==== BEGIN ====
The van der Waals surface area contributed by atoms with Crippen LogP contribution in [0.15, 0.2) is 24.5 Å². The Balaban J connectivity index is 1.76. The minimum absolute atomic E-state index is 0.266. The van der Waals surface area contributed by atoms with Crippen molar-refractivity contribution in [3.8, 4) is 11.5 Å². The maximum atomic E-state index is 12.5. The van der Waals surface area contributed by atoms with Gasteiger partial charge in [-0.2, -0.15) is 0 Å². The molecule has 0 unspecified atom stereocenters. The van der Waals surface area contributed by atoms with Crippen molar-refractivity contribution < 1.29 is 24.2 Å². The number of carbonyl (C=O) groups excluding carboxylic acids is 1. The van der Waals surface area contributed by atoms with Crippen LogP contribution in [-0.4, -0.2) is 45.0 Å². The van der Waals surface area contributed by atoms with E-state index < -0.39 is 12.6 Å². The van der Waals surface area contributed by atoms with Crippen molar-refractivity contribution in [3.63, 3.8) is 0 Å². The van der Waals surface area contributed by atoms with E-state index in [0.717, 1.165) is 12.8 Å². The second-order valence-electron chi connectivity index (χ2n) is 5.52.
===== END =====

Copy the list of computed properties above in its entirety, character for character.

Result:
The van der Waals surface area contributed by atoms with Crippen LogP contribution in [0.15, 0.2) is 24.5 Å². The Balaban J connectivity index is 1.76. The minimum absolute atomic E-state index is 0.266. The van der Waals surface area contributed by atoms with Crippen molar-refractivity contribution in [3.8, 4) is 11.5 Å². The maximum atomic E-state index is 12.5. The van der Waals surface area contributed by atoms with Gasteiger partial charge in [-0.2, -0.15) is 0 Å². The molecule has 0 unspecified atom stereocenters. The van der Waals surface area contributed by atoms with Crippen molar-refractivity contribution < 1.29 is 24.2 Å². The number of carbonyl (C=O) groups excluding carboxylic acids is 1. The van der Waals surface area contributed by atoms with Crippen LogP contribution in [-0.4, -0.2) is 45.0 Å². The van der Waals surface area contributed by atoms with E-state index < -0.39 is 12.6 Å². The van der Waals surface area contributed by atoms with Crippen molar-refractivity contribution in [3.63, 3.8) is 0 Å². The van der Waals surface area contributed by atoms with E-state index in [0.717, 1.165) is 12.8 Å². The second-order valence-electron chi connectivity index (χ2n) is 5.52.